GONYEA: Well, people certainly come out of those rallies fired up. And you get the sense that the people who take the trouble to go to those rallies are indeed going to vote. The question is how that urgency and how that message trickles through to the rest of the public. And you know, the early voting numbers were really high. We just have to wait and see what happens today.
GREENE: NPR's Don Gonyea in York, Pa., on this Election Day.
Don, thanks a lot.
GONYEA: My pleasure.
(SOUNDBITE OF MUSIC)
GREENE: All right. Now we're gonna turn to the nation of Cameroon, where armed men kidnapped scores of students from a boarding school in the northwest of the country at dawn yesterday.
MARTIN: All right, the mass kidnapping happened in this region where English-speaking separatists are trying to break away from the dominant French-speaking government of Cameroon. The authorities are blaming the secessionists for the abductions.
GREENE: And let's turn to NPR's Ofeibea Quist-Arcton, who has been monitoring these developments.
OFEIBEA QUIST-ARCTON, BYLINE: Greetings.
GREENE: What is the latest here? Dozens of kids kidnapped from a boarding school - this sounds tragic.
QUIST-ARCTON: Seventy-nine children and three staff members - yep, this is what we're being told. Now, although the government is blaming these secessionists and - it's a bit complicated. Cameroon is English-speaking and French-speaking. It's bilingual. It was also colonized by the Germans, so it's quite a complicated country. But the English speakers feel that their region has been marginalized by the dominant French-speaking government of President Paul Biya, who incidentally is going to be sworn in today for his seventh term in office.
Now, they say that it's the armed separatists who are causing the problems. But the English speakers say no, you're trying to impose French on us in our justice system, in our schools. We won't have it. What started off, though, as protests two years ago became an armed battle against the government last year when these Ambazonians, as they call themselves, who want this independent state took up arms. And they have imposed curfews. And they've also - calling for a school boycott, which many of the English speakers actually don't want because it means their kids don't get educated.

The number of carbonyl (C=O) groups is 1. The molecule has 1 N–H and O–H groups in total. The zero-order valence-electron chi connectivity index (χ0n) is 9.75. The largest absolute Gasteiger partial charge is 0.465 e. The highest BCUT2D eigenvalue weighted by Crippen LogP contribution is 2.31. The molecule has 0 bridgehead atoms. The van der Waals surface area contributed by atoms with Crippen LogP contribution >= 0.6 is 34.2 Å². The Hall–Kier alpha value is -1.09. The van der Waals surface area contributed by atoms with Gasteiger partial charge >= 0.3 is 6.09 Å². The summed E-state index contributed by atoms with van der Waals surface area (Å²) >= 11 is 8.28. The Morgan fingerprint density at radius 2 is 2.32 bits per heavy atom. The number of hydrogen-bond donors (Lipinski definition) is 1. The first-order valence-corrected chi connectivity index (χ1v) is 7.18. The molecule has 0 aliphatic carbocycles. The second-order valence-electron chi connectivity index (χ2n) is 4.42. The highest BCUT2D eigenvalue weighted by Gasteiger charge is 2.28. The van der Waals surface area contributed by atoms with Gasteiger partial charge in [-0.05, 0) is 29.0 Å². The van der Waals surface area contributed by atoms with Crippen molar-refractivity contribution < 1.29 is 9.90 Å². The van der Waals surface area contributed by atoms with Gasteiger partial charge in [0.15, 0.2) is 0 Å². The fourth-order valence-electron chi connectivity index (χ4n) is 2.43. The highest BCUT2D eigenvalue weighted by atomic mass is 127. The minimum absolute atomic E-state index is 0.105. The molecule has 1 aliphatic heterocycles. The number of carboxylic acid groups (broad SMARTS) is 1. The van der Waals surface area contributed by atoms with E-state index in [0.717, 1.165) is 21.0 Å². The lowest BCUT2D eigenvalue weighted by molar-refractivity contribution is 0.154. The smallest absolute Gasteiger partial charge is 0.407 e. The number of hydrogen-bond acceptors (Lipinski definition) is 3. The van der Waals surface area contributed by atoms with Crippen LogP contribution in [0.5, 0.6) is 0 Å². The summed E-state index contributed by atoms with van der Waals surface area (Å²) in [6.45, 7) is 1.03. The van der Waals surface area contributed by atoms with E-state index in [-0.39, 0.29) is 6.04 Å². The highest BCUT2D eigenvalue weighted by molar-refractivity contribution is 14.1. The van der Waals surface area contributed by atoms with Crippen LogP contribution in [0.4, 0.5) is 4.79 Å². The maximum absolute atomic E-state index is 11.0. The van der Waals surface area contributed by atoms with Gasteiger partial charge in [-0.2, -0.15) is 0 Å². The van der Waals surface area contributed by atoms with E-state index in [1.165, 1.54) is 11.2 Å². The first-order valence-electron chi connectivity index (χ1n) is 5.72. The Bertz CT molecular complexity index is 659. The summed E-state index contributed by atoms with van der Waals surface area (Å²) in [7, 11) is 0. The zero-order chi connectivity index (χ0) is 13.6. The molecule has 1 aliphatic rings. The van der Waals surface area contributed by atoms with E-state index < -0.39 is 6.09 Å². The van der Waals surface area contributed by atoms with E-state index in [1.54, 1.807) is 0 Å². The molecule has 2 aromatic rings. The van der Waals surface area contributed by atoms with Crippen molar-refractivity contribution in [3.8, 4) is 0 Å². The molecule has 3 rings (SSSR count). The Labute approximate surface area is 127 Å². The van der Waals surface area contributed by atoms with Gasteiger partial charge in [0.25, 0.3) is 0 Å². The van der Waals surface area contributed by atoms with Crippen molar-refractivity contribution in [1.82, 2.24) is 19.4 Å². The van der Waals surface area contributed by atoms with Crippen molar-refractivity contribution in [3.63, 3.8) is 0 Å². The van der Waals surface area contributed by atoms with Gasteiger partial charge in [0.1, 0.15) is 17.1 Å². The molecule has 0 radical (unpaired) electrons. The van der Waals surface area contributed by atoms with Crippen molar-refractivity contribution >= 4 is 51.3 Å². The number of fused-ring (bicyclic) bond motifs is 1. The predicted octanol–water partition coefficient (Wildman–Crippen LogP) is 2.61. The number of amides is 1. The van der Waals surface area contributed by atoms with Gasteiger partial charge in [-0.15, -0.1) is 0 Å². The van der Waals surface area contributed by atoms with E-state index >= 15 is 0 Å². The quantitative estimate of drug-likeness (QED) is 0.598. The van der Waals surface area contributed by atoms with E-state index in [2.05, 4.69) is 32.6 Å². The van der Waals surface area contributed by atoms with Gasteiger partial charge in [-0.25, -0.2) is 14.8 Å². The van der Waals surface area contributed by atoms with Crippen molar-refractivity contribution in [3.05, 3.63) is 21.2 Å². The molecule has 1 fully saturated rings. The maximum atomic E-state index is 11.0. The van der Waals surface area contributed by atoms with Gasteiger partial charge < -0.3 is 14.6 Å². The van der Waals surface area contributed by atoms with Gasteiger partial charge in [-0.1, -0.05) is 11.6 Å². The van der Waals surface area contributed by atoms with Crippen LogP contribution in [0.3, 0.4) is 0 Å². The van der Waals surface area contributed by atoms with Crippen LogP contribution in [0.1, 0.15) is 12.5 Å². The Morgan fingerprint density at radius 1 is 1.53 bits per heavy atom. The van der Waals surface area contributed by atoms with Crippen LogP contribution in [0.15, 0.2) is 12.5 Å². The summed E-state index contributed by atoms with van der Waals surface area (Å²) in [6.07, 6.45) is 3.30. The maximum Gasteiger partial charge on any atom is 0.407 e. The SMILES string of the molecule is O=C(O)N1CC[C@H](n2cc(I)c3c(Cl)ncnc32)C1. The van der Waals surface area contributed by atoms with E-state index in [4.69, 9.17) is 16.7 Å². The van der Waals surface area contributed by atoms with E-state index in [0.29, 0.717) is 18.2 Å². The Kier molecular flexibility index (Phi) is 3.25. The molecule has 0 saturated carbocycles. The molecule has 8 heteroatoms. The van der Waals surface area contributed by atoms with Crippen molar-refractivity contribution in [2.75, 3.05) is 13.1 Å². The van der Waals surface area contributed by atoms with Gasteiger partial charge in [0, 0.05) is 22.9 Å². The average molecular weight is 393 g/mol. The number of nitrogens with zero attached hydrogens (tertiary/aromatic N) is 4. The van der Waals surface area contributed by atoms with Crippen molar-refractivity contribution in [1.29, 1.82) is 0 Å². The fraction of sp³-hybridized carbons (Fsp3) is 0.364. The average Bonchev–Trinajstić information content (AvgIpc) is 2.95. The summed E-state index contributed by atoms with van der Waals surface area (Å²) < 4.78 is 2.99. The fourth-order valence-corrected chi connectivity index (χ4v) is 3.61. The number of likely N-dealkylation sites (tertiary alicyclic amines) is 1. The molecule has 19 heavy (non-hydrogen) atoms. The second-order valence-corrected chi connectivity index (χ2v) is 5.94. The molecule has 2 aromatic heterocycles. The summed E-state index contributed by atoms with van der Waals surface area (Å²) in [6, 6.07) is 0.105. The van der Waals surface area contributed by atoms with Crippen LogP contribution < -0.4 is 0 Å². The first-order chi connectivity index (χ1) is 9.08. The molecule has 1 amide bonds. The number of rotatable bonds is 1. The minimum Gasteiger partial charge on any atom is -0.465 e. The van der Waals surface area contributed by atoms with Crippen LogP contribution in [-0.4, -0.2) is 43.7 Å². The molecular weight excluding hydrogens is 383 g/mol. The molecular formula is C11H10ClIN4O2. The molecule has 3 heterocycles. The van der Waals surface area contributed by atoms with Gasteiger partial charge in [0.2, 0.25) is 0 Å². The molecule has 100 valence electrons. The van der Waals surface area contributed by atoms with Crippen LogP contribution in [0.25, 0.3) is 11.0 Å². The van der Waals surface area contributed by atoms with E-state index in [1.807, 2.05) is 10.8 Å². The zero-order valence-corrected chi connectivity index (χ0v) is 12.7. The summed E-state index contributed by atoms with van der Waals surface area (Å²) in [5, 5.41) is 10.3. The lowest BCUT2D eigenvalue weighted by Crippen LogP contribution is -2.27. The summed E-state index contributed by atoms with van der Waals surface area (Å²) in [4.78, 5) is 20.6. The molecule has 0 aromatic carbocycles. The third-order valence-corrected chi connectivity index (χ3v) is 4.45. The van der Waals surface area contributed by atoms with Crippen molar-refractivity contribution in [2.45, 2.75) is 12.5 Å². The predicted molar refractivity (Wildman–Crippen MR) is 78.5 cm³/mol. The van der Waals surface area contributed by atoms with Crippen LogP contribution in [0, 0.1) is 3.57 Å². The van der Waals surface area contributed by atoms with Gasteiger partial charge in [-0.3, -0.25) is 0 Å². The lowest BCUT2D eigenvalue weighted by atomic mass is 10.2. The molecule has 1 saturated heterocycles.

GREENE: So what is the theory here, Ofeibea, that these separatists have actually carried out this kidnapping as a method of intimidation? Or how might this connect to the larger conflict we're talking about?
QUIST-ARCTON: Although the separatists are denying it, a video came out yesterday. And some of the boys, who seem to be under pressure, were told to identify themselves, identify their school and identify their parents. A Presbyterian Christian School in Bamenda, which is the epicenter of these problems - now, they're saying the government must come to the negotiating table. And it looks like if, indeed, they are the ones who committed - who carried out this mass abduction, it's more of a sort of bargaining tool, leverage, if there are negotiations. At the moment, though, the government is saying - no, you are armed terrorists. We are not negotiating with you.
GREENE: Do we know anything about the condition of these 79 students at this point?
QUIST-ARCTON: We don't. The government says it is combing the area. There have been clashes in the area between the separatists and the soldiers. So it's a big question mark. But many, many Cameroonians - French speakers, English speakers - are worried because this is the first such abduction of schoolchildren, although there has been this school boycott that the separatists want to impose - big question marks and lots of concern about how this is going to end up.
GREENE: NPR's Ofeibea Quist-Arcton speaking to us from Dakar about the situation in Cameroon.
Ofeibea, thanks as always. We appreciate it.
QUIST-ARCTON: Always a pleasure. Thank you.
(SOUNDBITE OF PHILANTHROPE'S "REBIRTH")
NPR transcripts are created on a rush deadline by Verb8tm, Inc., an NPR contractor, and produced using a proprietary transcription process developed with NPR. This text may not be in its final form and may be updated or revised in the future. Accuracy and availability may vary. The authoritative record of NPR’s programming is the audio record.